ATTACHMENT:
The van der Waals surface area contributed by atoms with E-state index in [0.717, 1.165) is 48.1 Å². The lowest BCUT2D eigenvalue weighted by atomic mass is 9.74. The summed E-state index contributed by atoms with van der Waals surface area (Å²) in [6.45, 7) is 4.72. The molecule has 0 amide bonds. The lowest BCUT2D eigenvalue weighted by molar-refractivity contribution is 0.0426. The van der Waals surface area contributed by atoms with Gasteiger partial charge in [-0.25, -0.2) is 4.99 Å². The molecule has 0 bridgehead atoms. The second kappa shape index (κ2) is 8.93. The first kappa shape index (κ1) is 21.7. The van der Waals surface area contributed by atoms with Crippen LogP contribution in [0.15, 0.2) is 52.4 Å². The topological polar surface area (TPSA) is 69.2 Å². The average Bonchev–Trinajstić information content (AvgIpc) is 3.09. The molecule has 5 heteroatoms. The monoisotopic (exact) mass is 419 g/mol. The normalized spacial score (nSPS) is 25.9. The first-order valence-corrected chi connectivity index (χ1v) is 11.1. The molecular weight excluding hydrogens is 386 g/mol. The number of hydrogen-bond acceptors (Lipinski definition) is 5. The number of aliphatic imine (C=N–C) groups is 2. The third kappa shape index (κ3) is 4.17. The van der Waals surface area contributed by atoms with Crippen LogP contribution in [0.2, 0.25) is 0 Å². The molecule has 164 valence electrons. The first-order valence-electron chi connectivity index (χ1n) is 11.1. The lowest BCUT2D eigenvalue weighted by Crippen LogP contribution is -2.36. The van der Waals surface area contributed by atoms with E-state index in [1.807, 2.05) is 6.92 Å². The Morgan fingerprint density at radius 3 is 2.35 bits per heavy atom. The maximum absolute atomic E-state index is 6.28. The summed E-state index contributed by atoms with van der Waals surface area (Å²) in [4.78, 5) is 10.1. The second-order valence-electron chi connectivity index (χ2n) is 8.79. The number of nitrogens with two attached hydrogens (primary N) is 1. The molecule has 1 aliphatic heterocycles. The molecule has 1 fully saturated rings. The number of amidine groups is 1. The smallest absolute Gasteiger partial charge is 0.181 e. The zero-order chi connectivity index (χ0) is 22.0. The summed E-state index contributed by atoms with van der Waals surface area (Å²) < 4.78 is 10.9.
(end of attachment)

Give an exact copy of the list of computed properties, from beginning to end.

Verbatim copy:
The van der Waals surface area contributed by atoms with E-state index in [0.717, 1.165) is 48.1 Å². The lowest BCUT2D eigenvalue weighted by atomic mass is 9.74. The summed E-state index contributed by atoms with van der Waals surface area (Å²) in [6.45, 7) is 4.72. The molecule has 0 amide bonds. The lowest BCUT2D eigenvalue weighted by molar-refractivity contribution is 0.0426. The van der Waals surface area contributed by atoms with Gasteiger partial charge in [-0.25, -0.2) is 4.99 Å². The molecule has 0 bridgehead atoms. The second kappa shape index (κ2) is 8.93. The first kappa shape index (κ1) is 21.7. The van der Waals surface area contributed by atoms with Crippen LogP contribution in [0.15, 0.2) is 52.4 Å². The topological polar surface area (TPSA) is 69.2 Å². The average Bonchev–Trinajstić information content (AvgIpc) is 3.09. The molecule has 5 heteroatoms. The monoisotopic (exact) mass is 419 g/mol. The normalized spacial score (nSPS) is 25.9. The first-order valence-corrected chi connectivity index (χ1v) is 11.1. The molecular weight excluding hydrogens is 386 g/mol. The number of hydrogen-bond acceptors (Lipinski definition) is 5. The number of aliphatic imine (C=N–C) groups is 2. The third kappa shape index (κ3) is 4.17. The van der Waals surface area contributed by atoms with Crippen LogP contribution in [0.2, 0.25) is 0 Å². The molecule has 164 valence electrons. The first-order valence-electron chi connectivity index (χ1n) is 11.1. The lowest BCUT2D eigenvalue weighted by Crippen LogP contribution is -2.36. The van der Waals surface area contributed by atoms with E-state index in [1.807, 2.05) is 6.92 Å². The Morgan fingerprint density at radius 3 is 2.35 bits per heavy atom. The maximum absolute atomic E-state index is 6.28. The summed E-state index contributed by atoms with van der Waals surface area (Å²) in [4.78, 5) is 10.1. The second-order valence-electron chi connectivity index (χ2n) is 8.79. The number of nitrogens with two attached hydrogens (primary N) is 1. The molecule has 1 aliphatic heterocycles. The molecule has 1 fully saturated rings. The number of amidine groups is 1. The smallest absolute Gasteiger partial charge is 0.181 e. The zero-order chi connectivity index (χ0) is 22.0. The summed E-state index contributed by atoms with van der Waals surface area (Å²) < 4.78 is 10.9.